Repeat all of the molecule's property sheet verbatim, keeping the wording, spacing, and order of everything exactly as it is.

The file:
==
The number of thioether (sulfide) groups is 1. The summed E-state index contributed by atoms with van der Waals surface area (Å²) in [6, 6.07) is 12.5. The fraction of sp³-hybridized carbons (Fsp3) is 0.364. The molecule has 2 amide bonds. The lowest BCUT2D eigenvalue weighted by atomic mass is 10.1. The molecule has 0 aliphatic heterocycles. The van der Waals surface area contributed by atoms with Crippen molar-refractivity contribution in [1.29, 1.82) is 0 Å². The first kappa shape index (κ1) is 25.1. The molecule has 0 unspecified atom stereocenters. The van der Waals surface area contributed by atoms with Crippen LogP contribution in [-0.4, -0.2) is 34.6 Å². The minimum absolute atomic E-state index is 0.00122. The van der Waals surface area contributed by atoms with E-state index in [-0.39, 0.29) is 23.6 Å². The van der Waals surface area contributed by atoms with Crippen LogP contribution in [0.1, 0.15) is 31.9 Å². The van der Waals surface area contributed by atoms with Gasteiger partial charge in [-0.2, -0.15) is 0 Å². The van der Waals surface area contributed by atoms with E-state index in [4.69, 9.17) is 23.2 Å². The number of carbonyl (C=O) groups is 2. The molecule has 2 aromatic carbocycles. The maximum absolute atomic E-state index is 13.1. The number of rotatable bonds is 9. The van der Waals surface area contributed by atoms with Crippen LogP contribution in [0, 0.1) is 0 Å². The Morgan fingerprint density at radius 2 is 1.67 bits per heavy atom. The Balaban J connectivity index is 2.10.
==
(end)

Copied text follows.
The number of thioether (sulfide) groups is 1. The summed E-state index contributed by atoms with van der Waals surface area (Å²) in [6, 6.07) is 12.5. The fraction of sp³-hybridized carbons (Fsp3) is 0.364. The molecule has 2 amide bonds. The lowest BCUT2D eigenvalue weighted by atomic mass is 10.1. The molecule has 0 aliphatic heterocycles. The van der Waals surface area contributed by atoms with Crippen molar-refractivity contribution in [1.29, 1.82) is 0 Å². The first kappa shape index (κ1) is 25.1. The molecule has 0 unspecified atom stereocenters. The van der Waals surface area contributed by atoms with Crippen LogP contribution in [-0.4, -0.2) is 34.6 Å². The minimum absolute atomic E-state index is 0.00122. The van der Waals surface area contributed by atoms with E-state index in [-0.39, 0.29) is 23.6 Å². The van der Waals surface area contributed by atoms with Crippen LogP contribution in [0.1, 0.15) is 31.9 Å². The van der Waals surface area contributed by atoms with Gasteiger partial charge in [-0.2, -0.15) is 0 Å². The van der Waals surface area contributed by atoms with E-state index in [4.69, 9.17) is 23.2 Å². The number of carbonyl (C=O) groups is 2. The molecule has 2 aromatic carbocycles. The maximum absolute atomic E-state index is 13.1. The number of rotatable bonds is 9. The van der Waals surface area contributed by atoms with Crippen LogP contribution in [0, 0.1) is 0 Å². The Morgan fingerprint density at radius 2 is 1.67 bits per heavy atom. The Balaban J connectivity index is 2.10.